The Triquatrain form was created by Robert L. Huntsman.  It is a quatrain (stanza of 4 lines) poem in tri-rhyme (3 separate rhyming sounds per stanza).  See specific rhyming pattern below.  Note that lines 1 and 3 have internal rhyme, whereas lines 2 and 4 do not.

Rhyme Pattern:



. . . and so on.

The groupings in the parenthesis are on one line separated by a comma. This poem can be of any length or subject and does not require perfect meter.

See Shadow Poetry at:


(Disclaimer: I’ve once again turned to an older piece of mine, which I hopefully improved a bit.  When I wrote this originally, I was not aware of the Triquatrain form.  I thought I was just writing in a style I made up. 😉 )

(A story in Triquatrain form)

“I’ve been here since eight! Why are you so late?”
asked Samantha of Anthony Lou.
“I’ll give you a warning – I’ve waited all morning,
and I am not happy with you.

And no lame excuse; I don’t need that abuse –
just so you know in advance.
So tell me dead straight, why are you so late?
Now I’ll sit back and give you a chance.”

Though Anthony’s mind is the devious kind,
he stalled for a moment or two.
“You don’t want to know.  I’m not telling.  Although …,”
and a story then started to brew.

“I was dreaming a dream with a marvelous theme,
when my clock screamed “Get out of that bed!
But, keenly aware that I had time to spare,
I just hit the snooze button instead.”

Samantha was staring – no, actually glaring
straight into her Anthony’s eyes.
“Let me underscore that there better be more,
or else … can you say, pul-ver-ize?”

“So may I go on?” Tony said with a yawn,
unfazed by her angry out pour.
“The next thing I knew, it was eight thirty two,
so I jumped up and ran for the door.

But I found it was stuck. What a stroke of bad luck!
It seemed it had willed to stay shut.
Well, I tried and I tried and I pried and I pried,
but nothing worked – no matter what.

I tried all sorts of tricks, but was still in a fix.
Was I worried? Not even a bit.
For, although in a bind, I knew that my mind
would think something up, lickety-split.”

Samantha just knew that her Anthony Lou
would concoct something wild in his brain.
She knew he’d take nothing and stretch it to something,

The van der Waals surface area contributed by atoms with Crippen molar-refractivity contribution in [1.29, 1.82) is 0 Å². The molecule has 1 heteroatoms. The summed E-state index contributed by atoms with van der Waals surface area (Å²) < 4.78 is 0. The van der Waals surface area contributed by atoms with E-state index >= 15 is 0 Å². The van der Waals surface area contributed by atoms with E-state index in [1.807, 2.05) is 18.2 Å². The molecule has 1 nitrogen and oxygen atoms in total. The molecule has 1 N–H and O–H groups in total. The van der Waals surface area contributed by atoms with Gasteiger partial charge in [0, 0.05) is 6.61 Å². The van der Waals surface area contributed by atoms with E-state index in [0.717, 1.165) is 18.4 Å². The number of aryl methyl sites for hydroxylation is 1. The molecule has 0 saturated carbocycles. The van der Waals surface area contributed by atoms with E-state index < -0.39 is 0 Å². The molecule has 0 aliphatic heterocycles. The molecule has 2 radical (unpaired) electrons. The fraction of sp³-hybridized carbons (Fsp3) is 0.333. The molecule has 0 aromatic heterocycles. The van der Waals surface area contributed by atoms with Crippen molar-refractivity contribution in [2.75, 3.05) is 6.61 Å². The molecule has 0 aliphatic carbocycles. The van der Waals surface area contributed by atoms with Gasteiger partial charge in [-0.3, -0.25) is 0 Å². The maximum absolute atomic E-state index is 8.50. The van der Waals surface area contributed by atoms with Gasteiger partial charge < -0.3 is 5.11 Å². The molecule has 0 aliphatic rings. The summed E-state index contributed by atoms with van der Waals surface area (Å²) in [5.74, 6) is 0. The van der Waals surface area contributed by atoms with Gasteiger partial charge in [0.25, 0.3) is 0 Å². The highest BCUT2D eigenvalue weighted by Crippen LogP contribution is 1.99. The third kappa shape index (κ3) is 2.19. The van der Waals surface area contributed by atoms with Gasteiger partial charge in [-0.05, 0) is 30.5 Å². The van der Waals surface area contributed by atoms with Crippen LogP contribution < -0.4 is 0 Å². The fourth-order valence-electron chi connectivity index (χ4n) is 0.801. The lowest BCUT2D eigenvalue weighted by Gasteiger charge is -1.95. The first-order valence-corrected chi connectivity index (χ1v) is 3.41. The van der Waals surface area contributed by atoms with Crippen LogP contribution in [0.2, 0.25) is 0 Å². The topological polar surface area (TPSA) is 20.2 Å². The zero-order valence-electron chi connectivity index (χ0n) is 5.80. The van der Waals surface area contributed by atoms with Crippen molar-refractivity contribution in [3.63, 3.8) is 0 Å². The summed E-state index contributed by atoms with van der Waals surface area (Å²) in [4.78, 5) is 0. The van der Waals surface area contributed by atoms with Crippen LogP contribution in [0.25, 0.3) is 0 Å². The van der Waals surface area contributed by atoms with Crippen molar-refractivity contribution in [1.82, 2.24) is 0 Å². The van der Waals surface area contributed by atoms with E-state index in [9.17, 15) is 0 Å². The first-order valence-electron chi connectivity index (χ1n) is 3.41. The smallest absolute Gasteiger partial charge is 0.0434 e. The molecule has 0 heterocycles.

to keep it from being mundane.

“Get on with it, Tony, whatever bologna
you’re going to make up to tell.
‘Cause really, this story’s beginning to bore me –
get to it, or I’m gonna yell.”

“Just chill, antsy friend, and I’ll get to the end,
once I’ve fed you the spice-laden center.
A tale of this scale simply begs to regale …
try not to disturb the inventor.”

The look on Sam’s face was meant to abase,
but Anthony quickly defused it.
He had no desire to watch Sam conspire
to promptly compose his obit.

“Remembering Noodle Superior Poodle,
I beckoned her quickly to come.
She answered my call, alert in the hall,
and ready to rescue her chum.

‘Ah, Noodle,’ I said, from my comfortable bed,
‘I desperately need you to help.’
I explained what I needed, and then she proceeded
to yelp her superior yelp.

Due to my poodle’s superior noodle,
I knew she’d come up with a scheme.
So knowing my cause was in capable paws,
I went back to my marvelous dream.

Next, I woke up to the sound of my pup,
sounding nearer than surely she’d be.
And the next thing I knew, I was feeling the eew
of her slobbery tongue, yessiree.

‘Stop licking my chin; show me how you got in,’
I wiped myself off as I said.
She jumped to the floor, disregarding the door,
and went to the window instead.

What I saw with my eyes was a total surprise:
a ladder was neatly in place,
Erected by Noodle Superior Poodle –
I could tell by her proud little face.

Out the window we swung, and we climbed down each rung,
then I ran here with all of my might.”
“So,what do you think,” Tony asked with a wink,
“now that you know the tale of my plight?”

Sam choked back a grin, took a hold of his chin, and said,
“Here’s what I think about you:
The snooze button start is the only true part of your tale,
Mr. Anthony Lou.”

© 2009 Marie Elena Good – revised 2012



It’s about time I start getting busy, if I wait too long I’ll get dizzy.
It’s taken nine months to find my groove
with all these girls and boys, wanting new toys
I feel that it’s time that I make my move.

Check the names twice, this list is nice,
the naughty – I’m sooner forgetting.
I can sense their terror; there’s no room for error
and they’ll be changing their ways soon, I’m betting.

Their logic and reason, when we get to this season
just flies in my face; my profession.
And despite their folly, I’ll still remain jolly
and hope that they all learn a lesson.

For goodness sake, and make no mistake,
I have no fear to show you who’s boss,
in my mind, it’s never too late, change your ways and celebrate.
I’ll be coming ‘round soon. I am Santa Claus!

© Walter J. Wojtanik – 2012


While we’re poeming, consider hopping on over to Robert Lee Brewer’s Poetic Asides, where we are encouraged to write an “appointment” poem: